Next Up Albany! So right after the Louisiana marathon I went on an easy 8 mile run with one of my athletes, Gina Spease.

Gina in 1 1/2 years went from never doing a marathon, to a 4:50 marathon to a 4:20. She decided after her last marathon that she could have run faster – had she not been sick. We talked and decided she should go for another marathon – and we quickly decided that the Albany marathon would be a good one as it gave her enough time to recover off her previous marathon and re-build and taper for Albany. I decided to try something a little different and gave her a bigger base with lots of easy running, but also include longish tempo runs around 8:15-8:25 pace so 9 pace would feel manageable. I also gave her long runs that were close to marathon pace – the fastest ones around 30 seconds slower than MP.

Gina – responded really well to the training – she missed a few long runs that worried me. At one point in her training she wanted to race a 15k. I dropped all her speed/tempo runs for the week and she ran the 15k as a huge PR. Her 15K race pace was practically the pace she ran her first 5k field test with me 1 1/2 years ago! The 15k predicted a 3:50 marathon which cheered me – because race calculators typically overestimate marathon finish times.

Gina did awesome and nailed a 4 hour marathon no problem… with me running by her side only six weeks after Louisiana. Now, I think it’s time for some much deserved rest. J

When it all comes together

Since I’ve taken over coach’s blog, I guess it’s only fair that I get to post a brief post-race report.

As a marathoner/triathlete for four years now, I’ve had my share of good and not-so-good races. This time, I managed to finally get it right. I went into the Albany Marathon a little short on training (having done only 3 long runs of 18 or more in the three months leading up to it) and I had a bit of a cold the week before the race, but otherwise, I was feeling good. The shorter training block probably helped me from feeling too fatigued actually and the cold helped me taper – as I usually have a really hard time sitting still the week before a big race.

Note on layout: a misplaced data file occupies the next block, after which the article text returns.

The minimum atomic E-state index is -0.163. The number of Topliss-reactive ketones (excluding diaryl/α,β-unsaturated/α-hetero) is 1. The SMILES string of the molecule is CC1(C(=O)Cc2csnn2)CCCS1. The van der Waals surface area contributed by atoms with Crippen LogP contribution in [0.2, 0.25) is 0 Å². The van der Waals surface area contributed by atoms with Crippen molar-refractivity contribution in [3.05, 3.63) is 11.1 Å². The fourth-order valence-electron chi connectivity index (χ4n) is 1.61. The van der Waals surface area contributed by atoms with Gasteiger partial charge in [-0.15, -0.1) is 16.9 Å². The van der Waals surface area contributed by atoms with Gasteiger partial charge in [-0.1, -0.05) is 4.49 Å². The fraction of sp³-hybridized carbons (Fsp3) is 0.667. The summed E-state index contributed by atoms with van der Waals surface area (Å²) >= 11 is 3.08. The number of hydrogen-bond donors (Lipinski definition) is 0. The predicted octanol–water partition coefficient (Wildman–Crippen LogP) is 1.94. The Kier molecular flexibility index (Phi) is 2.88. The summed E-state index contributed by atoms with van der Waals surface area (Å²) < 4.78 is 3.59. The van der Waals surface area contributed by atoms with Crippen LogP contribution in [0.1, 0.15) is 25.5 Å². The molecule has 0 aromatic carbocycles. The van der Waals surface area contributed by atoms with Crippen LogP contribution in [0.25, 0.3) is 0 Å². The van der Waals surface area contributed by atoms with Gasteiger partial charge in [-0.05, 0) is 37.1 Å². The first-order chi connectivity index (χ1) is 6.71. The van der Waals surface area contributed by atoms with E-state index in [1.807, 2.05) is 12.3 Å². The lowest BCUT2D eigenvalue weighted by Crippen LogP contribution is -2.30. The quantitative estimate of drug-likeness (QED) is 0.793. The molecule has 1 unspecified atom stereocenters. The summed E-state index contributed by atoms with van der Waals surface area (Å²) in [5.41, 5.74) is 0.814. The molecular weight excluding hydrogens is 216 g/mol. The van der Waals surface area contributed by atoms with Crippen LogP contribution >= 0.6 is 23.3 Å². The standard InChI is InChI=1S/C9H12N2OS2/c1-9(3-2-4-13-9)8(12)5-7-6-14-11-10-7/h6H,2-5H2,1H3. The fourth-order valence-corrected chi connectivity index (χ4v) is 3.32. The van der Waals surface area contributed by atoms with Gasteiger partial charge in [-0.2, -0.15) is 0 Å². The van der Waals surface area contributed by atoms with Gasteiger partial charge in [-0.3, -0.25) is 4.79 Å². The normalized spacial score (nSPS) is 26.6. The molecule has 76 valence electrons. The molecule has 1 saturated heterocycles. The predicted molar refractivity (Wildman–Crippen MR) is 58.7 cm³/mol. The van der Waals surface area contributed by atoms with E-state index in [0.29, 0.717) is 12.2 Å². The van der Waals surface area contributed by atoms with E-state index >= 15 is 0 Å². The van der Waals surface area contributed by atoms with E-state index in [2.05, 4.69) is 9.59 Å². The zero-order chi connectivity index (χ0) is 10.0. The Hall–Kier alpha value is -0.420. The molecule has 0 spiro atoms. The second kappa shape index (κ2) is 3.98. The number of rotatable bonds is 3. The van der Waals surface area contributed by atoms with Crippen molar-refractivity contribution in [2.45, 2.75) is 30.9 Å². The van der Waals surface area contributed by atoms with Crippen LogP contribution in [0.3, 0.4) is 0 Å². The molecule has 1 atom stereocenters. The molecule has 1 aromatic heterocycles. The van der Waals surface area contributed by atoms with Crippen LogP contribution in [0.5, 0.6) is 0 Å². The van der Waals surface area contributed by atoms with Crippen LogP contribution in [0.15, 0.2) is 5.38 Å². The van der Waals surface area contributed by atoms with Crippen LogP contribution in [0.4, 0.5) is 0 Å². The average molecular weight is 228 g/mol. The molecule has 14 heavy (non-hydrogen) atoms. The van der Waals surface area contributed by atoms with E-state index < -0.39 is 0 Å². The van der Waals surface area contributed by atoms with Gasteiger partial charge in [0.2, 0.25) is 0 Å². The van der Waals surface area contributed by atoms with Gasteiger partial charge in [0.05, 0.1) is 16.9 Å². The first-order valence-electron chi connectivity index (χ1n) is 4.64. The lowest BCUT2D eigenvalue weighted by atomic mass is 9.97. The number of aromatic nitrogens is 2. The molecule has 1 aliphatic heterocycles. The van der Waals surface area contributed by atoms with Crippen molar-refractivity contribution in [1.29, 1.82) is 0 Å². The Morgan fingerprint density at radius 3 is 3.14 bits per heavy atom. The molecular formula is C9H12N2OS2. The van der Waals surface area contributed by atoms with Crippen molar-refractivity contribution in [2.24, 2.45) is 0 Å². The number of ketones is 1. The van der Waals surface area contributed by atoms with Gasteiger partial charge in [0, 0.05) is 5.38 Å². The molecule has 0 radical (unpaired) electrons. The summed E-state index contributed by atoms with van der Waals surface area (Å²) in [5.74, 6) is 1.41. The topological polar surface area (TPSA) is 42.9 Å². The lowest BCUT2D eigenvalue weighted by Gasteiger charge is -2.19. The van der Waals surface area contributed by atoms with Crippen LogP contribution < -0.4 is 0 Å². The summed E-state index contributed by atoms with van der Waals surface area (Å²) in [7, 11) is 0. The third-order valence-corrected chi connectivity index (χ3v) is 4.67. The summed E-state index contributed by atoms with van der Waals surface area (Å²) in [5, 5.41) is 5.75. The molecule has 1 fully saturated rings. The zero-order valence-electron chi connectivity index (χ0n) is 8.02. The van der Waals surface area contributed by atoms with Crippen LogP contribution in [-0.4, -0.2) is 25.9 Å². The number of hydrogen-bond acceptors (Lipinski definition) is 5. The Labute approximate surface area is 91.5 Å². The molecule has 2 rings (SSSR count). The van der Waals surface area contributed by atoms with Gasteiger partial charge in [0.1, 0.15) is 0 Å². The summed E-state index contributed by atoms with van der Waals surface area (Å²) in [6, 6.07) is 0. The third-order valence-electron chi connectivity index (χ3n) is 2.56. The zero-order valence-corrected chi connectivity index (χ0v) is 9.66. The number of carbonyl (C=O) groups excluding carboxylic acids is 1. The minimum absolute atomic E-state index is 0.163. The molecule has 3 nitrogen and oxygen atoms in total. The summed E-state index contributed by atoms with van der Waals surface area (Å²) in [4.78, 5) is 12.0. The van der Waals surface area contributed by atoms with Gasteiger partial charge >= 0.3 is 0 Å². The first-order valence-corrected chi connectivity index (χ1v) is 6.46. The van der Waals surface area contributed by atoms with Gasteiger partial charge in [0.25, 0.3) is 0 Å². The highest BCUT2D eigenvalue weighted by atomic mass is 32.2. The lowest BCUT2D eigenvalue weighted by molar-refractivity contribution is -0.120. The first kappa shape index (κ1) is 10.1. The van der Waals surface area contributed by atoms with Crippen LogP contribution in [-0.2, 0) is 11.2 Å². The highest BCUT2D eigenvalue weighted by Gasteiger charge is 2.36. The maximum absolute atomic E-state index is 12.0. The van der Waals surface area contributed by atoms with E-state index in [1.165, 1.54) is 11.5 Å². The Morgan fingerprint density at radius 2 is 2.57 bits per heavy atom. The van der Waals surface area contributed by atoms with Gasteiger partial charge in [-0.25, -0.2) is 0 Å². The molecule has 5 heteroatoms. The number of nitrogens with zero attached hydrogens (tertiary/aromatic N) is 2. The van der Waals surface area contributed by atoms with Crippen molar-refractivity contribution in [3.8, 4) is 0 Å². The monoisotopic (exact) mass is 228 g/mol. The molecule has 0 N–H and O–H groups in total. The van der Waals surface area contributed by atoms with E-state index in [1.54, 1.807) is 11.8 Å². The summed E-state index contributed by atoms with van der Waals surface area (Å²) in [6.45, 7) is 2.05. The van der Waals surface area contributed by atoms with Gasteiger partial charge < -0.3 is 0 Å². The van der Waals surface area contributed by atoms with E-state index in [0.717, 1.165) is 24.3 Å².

The training plan coach wrote for me was AWESOME! Honestly, I had my doubts when she first described it. I had enjoyed my last plan so much and had a good result that I didn’t want to change. But she was her usual persuasive self and wrote it out for me anyway. It was a tough one. Man, did I look forward to the easy days because the hard days were killers.

In the end, it sure paid off. I lined up in Albany feeling fresher than I have ever felt at the start of a marathon. I felt like the miles flew by the entire race. And at mile 23, when I’m usually starting to pray for the finish line and figuring out how much I can slow down and still make my goal time, I actually held strong. I even picked it up the last mile 15 seconds faster than the steady 7:57 pace I had held the rest of the race.

Not only did I finish strong, pick up a 3rd place AG award and re-qualify for Boston, but I felt better than I’ve ever felt after a marathon. I was walking around and talking to everyone as opposed to laying on the grass and then limping back to my hotel room after.

All of this is to basically say that coach is a genius. 

Happy trails!

High Mileage

Doing the least amount to get the maximum result is a good plan when it comes to running and racing. HOWEVER, the popular phrase: practice makes perfect also applies to running.